How did you get started playing your instrument, and how did it turn into a career?
I got started playing bass in 5th grade, when I found out that Jaws sounded best on the bass. It became a career (wait you can make money at this?) when in college I figured out that I didn’t want to do anything else.

Talk about one of your most satisfying musical performance experiences.
High school Jazz band…I will never forget the first times I figured out how great playing music with a great group of friends could make me feel.

What gets you interested in/inspired by/excited about playing a new piece of music?
Getting to the point where I know a piece well enough that I can express my musical voice from within it.

What is your listening “guilty pleasure?”
Harper Blynn covering Beyonce’s Halo.

What projects do you have coming up that we should know about?
The NOW Ensemble album coming out in the spring. I’m beginning to work on recording a great two bass clarinet piece called Black by Mark Mellits using electric bass instead of the clarinets (look for it on the website in about a month), and I’m excited to be a part of Judd Greenstein’s new ensemble The Yehudim.

Please answer: If I were not a musician, I would be a ________, because _________.
I would be a ski patroller, because then I’d get to ski all the time.

Logan will be premiering Mint Conditioner for double bass and electronics on Thursday, November 18th at Roulette in NYC.

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Nov 14 2010

Performer Interview #9: Leigh Stuart, cello

Published by under music,performer interview

Cellist Leigh Stuart

Leigh Stuart is a versatile cellist who thrives on performing music from a wide range of styles and genres. She has toured the U.S. extensively as a chamber musician, performing in venues such as Alice Tully Hall, Bargemusic, Carnegie Hall, the Deer Valley Music Festival, the Library of Congress, the Lied Center of Kansas, the Philadelphia Chamber Music Society, and countless others. She has also appeared with tap dancing virtuoso, Savion Glover, at the Spoleto Festival in Italy, songwriter Sufjan Stevens at the Brooklyn Academy of Music, and Jay-Z, Beyonce, and The Roots at Radio City Music Hall. Leigh is a founding member of the boundary-breaking new music group, Fireworks Ensemble, described as “adventurous and ahead of the curve” by the Washington Post and “musically fearless” by Time-Out New York. With Fireworks Ensemble, Leigh has premiered over one hundred new works by emerging and established composers, including a recent commission by Pulitzer-prize winning composer, David Del Tredici. Recently, Leigh has recorded for Cuneiform, E1, and Rough Trade. She also recorded Faure’s Elegy for an episode of the internationally broadcasted show, Law and Order: SVU and has since appeared as a cellist in dramas on CBS, NBC, in a music video for British pop star, Lucie Silvas, and in the Warner Brothers film August Rush.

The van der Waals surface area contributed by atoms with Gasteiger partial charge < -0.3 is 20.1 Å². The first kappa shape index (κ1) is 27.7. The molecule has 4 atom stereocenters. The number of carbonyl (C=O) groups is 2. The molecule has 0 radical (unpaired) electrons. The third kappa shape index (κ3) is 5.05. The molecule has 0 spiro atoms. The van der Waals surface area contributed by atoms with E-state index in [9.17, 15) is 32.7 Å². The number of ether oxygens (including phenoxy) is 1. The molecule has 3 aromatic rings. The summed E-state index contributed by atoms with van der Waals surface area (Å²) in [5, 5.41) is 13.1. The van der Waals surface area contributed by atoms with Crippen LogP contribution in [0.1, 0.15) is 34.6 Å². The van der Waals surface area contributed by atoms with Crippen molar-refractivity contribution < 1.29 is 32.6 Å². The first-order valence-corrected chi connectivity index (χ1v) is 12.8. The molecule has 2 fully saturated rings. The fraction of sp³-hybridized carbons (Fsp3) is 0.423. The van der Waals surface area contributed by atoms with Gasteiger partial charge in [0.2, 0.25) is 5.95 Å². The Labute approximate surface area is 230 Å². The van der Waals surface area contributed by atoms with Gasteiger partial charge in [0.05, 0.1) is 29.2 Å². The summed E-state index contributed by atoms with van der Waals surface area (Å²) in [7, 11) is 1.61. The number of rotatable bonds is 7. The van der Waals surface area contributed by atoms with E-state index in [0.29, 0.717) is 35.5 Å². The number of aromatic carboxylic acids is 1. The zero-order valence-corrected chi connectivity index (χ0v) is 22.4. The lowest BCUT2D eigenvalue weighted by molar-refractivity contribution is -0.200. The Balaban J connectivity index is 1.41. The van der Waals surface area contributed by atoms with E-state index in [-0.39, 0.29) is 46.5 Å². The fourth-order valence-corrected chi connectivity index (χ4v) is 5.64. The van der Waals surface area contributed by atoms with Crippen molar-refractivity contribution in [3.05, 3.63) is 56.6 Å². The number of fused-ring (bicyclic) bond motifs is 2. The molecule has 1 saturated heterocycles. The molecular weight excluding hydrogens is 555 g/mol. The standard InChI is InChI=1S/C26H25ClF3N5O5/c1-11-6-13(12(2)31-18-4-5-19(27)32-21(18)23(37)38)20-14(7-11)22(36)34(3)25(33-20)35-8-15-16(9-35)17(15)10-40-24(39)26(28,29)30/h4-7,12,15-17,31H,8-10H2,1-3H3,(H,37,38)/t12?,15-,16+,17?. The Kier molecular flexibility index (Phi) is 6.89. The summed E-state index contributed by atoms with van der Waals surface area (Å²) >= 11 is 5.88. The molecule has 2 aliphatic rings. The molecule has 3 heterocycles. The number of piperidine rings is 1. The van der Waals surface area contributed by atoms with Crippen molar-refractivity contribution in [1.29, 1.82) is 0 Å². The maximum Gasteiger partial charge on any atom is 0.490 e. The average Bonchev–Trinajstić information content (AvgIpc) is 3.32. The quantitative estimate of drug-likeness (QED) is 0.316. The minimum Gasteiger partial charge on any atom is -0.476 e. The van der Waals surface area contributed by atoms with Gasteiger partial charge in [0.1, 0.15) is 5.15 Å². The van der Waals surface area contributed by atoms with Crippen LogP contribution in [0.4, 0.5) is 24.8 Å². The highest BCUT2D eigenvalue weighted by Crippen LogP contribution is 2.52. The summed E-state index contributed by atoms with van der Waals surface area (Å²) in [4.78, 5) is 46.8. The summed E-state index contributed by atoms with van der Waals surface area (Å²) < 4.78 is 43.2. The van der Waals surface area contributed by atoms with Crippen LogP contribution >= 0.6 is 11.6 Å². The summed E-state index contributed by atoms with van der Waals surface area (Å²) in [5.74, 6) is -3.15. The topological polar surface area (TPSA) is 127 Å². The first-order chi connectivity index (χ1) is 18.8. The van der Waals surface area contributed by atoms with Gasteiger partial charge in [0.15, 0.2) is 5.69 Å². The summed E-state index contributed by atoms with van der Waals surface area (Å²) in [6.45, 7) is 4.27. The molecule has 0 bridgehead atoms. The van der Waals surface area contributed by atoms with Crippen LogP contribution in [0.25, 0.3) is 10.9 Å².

How did you get started playing your instrument, and how did it turn into a career?
I began playing cello in fourth grade at my public school in Wilton, Connecticut. I was dreaming of learning the French Horn in fifth grade, but a couple months into the school year during fourth grade the school orchestra was still short on cellos. The director visited each classroom and asked if anyone would be interested playing cello. I’m not sure what made me raise my hand, but I volunteered. It immediately felt like my instrument, and while I did end up playing French Horn for eight years, the cello was my favorite. Going to graduate school and living in NYC definitely helped me to make connections and start my career. Also, some of my earliest professional concerts were with the Fireworks Ensemble.

Talk about one of your most satisfying musical performance experiences.
Some of my most satisfying musical experiences have performing Raymond Scott tunes with Fireworks Ensemble. I love the music, and it’s a thrill to perform it from memory as a group. I feel such a connection with the other musicians and incredibly energized by the music. I think it is also music that audiences emjoy, and it’s easy to feel an exchange of energy between those of us on stage and those who are listening. The other musical experience that continues to both terrify and inspire me is improvising, and I jump and any chance I get to do it these days.

What gets you interested in/inspired by/excited about playing a new piece of music?
I am most interested to learn a new piece once I find some way to connect to it emotionally. Once I feel like I can communicate something through the music, I can’t wait to perform it and this provides the inspiration to learn it.

What is your listening “guilty pleasure?”
My current listening pleasure these days is jazz, especially (in no particular order) Miles Davis, Duke Ellington, Charlie Parker, John Coltrane, Sara Vaughan, Stephane Grappelli, Thelonius Monk, Art Tatum, Fats Waller, and Esperanza Spalding. But the list goes on and on. I want to absorb as much as I can of this music as soon as possible!

What projects do you have coming up that we should know about?
In early 2011, I’ll be playing some shows at The Iridium Jazz Club in NYC with The Mahavishnu Project. Fireworks Ensemble also has a week-long residency at the Clefworks Music Festival in Montgomery, AL, and the ensemble will also release its recording of chamber rock pieces by Frank Zappa on the E1 label.

Please answer: If I were not a musician, I would be a ________, because _________.
If I were not a musician, I would be a journalist/writer, particularly one who would travel to other countries for research. I’m very social, I enjoy learning about people, places, and cultures that are foreign to me, and writing is another one of my passions.